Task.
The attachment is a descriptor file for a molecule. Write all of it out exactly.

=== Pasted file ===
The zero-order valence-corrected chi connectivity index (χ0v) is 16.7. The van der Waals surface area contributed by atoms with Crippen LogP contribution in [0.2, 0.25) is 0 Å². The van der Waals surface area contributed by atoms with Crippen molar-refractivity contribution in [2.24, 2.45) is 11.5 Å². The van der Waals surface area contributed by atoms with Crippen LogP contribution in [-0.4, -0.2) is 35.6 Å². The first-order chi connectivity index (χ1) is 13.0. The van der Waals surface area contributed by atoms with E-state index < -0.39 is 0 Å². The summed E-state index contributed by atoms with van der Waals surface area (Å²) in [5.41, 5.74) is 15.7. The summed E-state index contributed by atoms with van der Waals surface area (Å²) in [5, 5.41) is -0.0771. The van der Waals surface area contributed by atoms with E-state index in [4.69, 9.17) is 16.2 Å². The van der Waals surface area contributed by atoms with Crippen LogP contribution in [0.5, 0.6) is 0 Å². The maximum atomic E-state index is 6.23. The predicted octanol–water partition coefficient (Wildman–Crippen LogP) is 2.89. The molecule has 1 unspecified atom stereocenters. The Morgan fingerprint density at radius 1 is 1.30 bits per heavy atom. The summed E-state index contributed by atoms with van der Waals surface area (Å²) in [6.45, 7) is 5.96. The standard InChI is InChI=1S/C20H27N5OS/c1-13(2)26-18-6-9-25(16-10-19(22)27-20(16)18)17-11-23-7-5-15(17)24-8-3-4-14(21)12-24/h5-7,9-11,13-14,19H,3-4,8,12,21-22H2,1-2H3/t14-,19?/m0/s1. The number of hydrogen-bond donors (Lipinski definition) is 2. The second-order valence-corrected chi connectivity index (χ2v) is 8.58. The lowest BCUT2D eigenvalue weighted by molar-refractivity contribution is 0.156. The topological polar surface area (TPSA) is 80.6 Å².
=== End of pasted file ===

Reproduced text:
The zero-order valence-corrected chi connectivity index (χ0v) is 16.7. The van der Waals surface area contributed by atoms with Crippen LogP contribution in [0.2, 0.25) is 0 Å². The van der Waals surface area contributed by atoms with Crippen molar-refractivity contribution in [2.24, 2.45) is 11.5 Å². The van der Waals surface area contributed by atoms with Crippen LogP contribution in [-0.4, -0.2) is 35.6 Å². The first-order chi connectivity index (χ1) is 13.0. The van der Waals surface area contributed by atoms with E-state index < -0.39 is 0 Å². The summed E-state index contributed by atoms with van der Waals surface area (Å²) in [5.41, 5.74) is 15.7. The summed E-state index contributed by atoms with van der Waals surface area (Å²) in [5, 5.41) is -0.0771. The van der Waals surface area contributed by atoms with E-state index in [4.69, 9.17) is 16.2 Å². The van der Waals surface area contributed by atoms with Crippen LogP contribution in [0.5, 0.6) is 0 Å². The maximum atomic E-state index is 6.23. The predicted octanol–water partition coefficient (Wildman–Crippen LogP) is 2.89. The molecule has 1 unspecified atom stereocenters. The Morgan fingerprint density at radius 1 is 1.30 bits per heavy atom. The summed E-state index contributed by atoms with van der Waals surface area (Å²) in [6.45, 7) is 5.96. The standard InChI is InChI=1S/C20H27N5OS/c1-13(2)26-18-6-9-25(16-10-19(22)27-20(16)18)17-11-23-7-5-15(17)24-8-3-4-14(21)12-24/h5-7,9-11,13-14,19H,3-4,8,12,21-22H2,1-2H3/t14-,19?/m0/s1. The number of hydrogen-bond donors (Lipinski definition) is 2. The second-order valence-corrected chi connectivity index (χ2v) is 8.58. The lowest BCUT2D eigenvalue weighted by molar-refractivity contribution is 0.156. The topological polar surface area (TPSA) is 80.6 Å².